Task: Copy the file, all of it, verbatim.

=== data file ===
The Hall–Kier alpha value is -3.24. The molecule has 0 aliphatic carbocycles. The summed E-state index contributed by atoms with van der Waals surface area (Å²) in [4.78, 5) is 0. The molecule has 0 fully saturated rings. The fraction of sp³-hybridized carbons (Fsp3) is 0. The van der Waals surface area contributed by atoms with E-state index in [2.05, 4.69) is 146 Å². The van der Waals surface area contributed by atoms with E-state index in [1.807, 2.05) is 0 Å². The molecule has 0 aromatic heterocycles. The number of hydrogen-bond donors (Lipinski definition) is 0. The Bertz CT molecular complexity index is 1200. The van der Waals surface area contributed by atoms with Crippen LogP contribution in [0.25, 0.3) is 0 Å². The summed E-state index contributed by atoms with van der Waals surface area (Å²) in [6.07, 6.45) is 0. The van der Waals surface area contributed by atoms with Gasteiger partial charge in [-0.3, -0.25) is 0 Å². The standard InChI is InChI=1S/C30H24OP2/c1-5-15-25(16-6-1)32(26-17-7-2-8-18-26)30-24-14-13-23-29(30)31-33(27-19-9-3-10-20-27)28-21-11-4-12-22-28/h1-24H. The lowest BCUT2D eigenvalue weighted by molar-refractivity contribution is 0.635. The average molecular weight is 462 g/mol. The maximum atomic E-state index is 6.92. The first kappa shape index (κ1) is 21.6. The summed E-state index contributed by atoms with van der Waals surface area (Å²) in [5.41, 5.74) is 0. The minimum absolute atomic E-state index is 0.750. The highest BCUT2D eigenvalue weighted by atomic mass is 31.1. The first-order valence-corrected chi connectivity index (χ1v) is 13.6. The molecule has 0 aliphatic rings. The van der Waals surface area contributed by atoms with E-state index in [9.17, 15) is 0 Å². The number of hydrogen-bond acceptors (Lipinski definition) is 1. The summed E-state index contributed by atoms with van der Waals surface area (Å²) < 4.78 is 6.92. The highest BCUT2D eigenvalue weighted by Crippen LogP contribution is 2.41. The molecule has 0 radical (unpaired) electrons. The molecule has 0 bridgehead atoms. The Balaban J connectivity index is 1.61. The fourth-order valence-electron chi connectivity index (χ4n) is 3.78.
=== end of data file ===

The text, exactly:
The Hall–Kier alpha value is -3.24. The molecule has 0 aliphatic carbocycles. The summed E-state index contributed by atoms with van der Waals surface area (Å²) in [4.78, 5) is 0. The molecule has 0 fully saturated rings. The fraction of sp³-hybridized carbons (Fsp3) is 0. The van der Waals surface area contributed by atoms with E-state index in [2.05, 4.69) is 146 Å². The van der Waals surface area contributed by atoms with E-state index in [1.807, 2.05) is 0 Å². The molecule has 0 aromatic heterocycles. The number of hydrogen-bond donors (Lipinski definition) is 0. The Bertz CT molecular complexity index is 1200. The van der Waals surface area contributed by atoms with Crippen LogP contribution in [0.25, 0.3) is 0 Å². The summed E-state index contributed by atoms with van der Waals surface area (Å²) in [6.07, 6.45) is 0. The van der Waals surface area contributed by atoms with Gasteiger partial charge in [-0.3, -0.25) is 0 Å². The standard InChI is InChI=1S/C30H24OP2/c1-5-15-25(16-6-1)32(26-17-7-2-8-18-26)30-24-14-13-23-29(30)31-33(27-19-9-3-10-20-27)28-21-11-4-12-22-28/h1-24H. The lowest BCUT2D eigenvalue weighted by molar-refractivity contribution is 0.635. The average molecular weight is 462 g/mol. The maximum atomic E-state index is 6.92. The first kappa shape index (κ1) is 21.6. The summed E-state index contributed by atoms with van der Waals surface area (Å²) in [5.41, 5.74) is 0. The minimum absolute atomic E-state index is 0.750. The highest BCUT2D eigenvalue weighted by atomic mass is 31.1. The first-order valence-corrected chi connectivity index (χ1v) is 13.6. The molecule has 0 aliphatic rings. The van der Waals surface area contributed by atoms with E-state index in [9.17, 15) is 0 Å². The number of hydrogen-bond acceptors (Lipinski definition) is 1. The summed E-state index contributed by atoms with van der Waals surface area (Å²) < 4.78 is 6.92. The highest BCUT2D eigenvalue weighted by Crippen LogP contribution is 2.41. The molecule has 0 radical (unpaired) electrons. The molecule has 0 bridgehead atoms. The Balaban J connectivity index is 1.61. The fourth-order valence-electron chi connectivity index (χ4n) is 3.78.